Years ago, I got rid of cable (we still have the television, just not cable service). For the life of me, I couldn’t see how television — the “boob tube,” as my mother always called it — could ever be important.
Being 12 to 15 months behind on all the series that other people watch has often been a virtue. For instance, watching Bill Paxton on Big Love a season late turned out to be a big plus. The perfectly accurate, anti-Mormon Romney series turned out to be an allegory in advance, a vision, with its ending of Paxton, playing a former “lost boy” dying in a pool of blood from an assassin’s bullet (his disgruntled, unemployed neighbor who could not get his one wife to obey him), literally seeing the light (white, no less) as he freed all three of his wives, and then with his last breath ordained the first of the wives as a radical non-LDS, Mormon priest.
What an ending! What a series. It paid off to hold off and watch it later.
But Meet the Press and the debates are a different story.
My two teenaged boys, my husband, and I popped the popcorn and tried to watch the “town hall” last Thursday in my study (our version of a family room) on our largest computer screen, with our broadband service, but this was discouraging. Both Romney and Obama turned into pixel monsters and started stuttering, as all the other online viewers strained our service beyond its capacity.
So yesterday, with my on-line patience shot, I had nowhere to watch Meet the Press. And I knew I couldn’t wait for this a.m.’s news to find out what had been said on it, so I borrowed my friends’ couch, and while he gave me coffee, she collected their daughter’s oboe and ran off to a music lesson, and we talked — not fully concentrating, since (as I explained it to my sons on the way over, reluctant because they did not want to impose on my friends or get out of bed at 10:30) we only need to get a real-time sense of these talking heads.
And then of course I couldn’t help but talk to the TV. Has anyone had the courage to tell David Axelrod that his makeup is too orangey, and his eyebrows have too much shape and contour? Now, it may just be the color-contrast dial on my friends’ TV, and besides, Axelrod’s style and performance are so much improved from the last time I watched TV that I should not be so snarky. By contrast, the Democrats’ other pundit, Dee Dee Myers, looks marvelous! And New York Times foreign-policy reporter Helene Cooper, what can you say — she was just born this way, an articulate champion of comprehensive and deep thought of a kind that is so rare in political journalism.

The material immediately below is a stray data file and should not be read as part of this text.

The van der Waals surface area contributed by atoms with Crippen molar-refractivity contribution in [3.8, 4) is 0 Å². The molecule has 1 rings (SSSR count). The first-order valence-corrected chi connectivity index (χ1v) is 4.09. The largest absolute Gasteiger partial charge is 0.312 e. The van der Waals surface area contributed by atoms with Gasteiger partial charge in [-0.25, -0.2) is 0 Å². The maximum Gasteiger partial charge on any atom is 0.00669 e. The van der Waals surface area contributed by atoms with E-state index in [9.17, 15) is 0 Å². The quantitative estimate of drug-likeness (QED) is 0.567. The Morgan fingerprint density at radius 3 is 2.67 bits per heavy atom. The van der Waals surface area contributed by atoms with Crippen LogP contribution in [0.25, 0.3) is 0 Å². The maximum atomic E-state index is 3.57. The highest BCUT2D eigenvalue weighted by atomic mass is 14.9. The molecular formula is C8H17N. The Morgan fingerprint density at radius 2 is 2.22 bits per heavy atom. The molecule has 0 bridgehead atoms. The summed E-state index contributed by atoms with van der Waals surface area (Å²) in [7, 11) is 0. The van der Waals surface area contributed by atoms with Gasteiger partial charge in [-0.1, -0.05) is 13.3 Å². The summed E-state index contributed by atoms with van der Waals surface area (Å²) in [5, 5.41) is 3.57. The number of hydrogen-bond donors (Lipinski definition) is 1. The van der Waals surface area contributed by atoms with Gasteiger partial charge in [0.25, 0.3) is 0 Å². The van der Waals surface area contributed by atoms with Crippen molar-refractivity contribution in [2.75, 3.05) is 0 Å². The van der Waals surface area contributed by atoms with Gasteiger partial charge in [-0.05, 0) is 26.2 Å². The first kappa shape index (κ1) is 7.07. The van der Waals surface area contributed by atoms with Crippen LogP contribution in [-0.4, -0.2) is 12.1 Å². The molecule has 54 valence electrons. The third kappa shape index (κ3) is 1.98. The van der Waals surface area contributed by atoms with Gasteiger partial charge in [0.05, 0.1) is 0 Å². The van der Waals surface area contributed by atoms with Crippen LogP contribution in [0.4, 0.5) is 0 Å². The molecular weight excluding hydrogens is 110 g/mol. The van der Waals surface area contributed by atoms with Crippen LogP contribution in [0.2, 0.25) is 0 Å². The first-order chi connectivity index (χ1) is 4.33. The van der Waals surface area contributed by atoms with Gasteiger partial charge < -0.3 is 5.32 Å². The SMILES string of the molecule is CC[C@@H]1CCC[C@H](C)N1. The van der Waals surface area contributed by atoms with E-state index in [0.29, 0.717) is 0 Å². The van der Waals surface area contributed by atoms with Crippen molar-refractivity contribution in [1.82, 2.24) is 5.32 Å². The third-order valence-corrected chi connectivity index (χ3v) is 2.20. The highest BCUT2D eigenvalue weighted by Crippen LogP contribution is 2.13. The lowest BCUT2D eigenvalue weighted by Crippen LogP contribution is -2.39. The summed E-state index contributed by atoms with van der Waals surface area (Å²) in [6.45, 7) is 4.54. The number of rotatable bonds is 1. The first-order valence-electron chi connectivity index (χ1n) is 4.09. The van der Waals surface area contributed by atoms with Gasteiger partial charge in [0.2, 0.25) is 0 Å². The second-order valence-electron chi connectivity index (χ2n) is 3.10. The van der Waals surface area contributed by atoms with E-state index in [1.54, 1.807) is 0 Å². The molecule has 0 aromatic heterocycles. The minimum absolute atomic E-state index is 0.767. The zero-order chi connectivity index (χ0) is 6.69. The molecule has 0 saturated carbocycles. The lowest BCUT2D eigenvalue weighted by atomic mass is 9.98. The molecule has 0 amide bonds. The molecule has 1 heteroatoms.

But those GOP Floridians and Ohio members of Congress! Please don’t listen to them — or, as I told my friend, “hear” the opposite to find what they’re afraid of.
Anyhow, it wasn’t the television that gave me my news, my ending for this morning. Rather, it was the socializing while watching that did it. And I don’t even want to write itout loud for fear I may jinx it, so let me save it for last, and let’s whisper — as we try to all give Obama the pep and confidence he needs for tonight.
My friend, born and raised in Ohio, gave me the hint — a hint I hope is true.
Obama will take Ohio. In saving Detroit, saving jobs in Romney’s very own growing-up state (Michigan), he also saved jobs in the neighboring state — Ohio.
So, the GOP is wrong. The political landscape has changed since 2008; it has been transformed, but the enthusiasm and energy are still there behind Obama. The secret is, it’s all in the parts — the auto parts.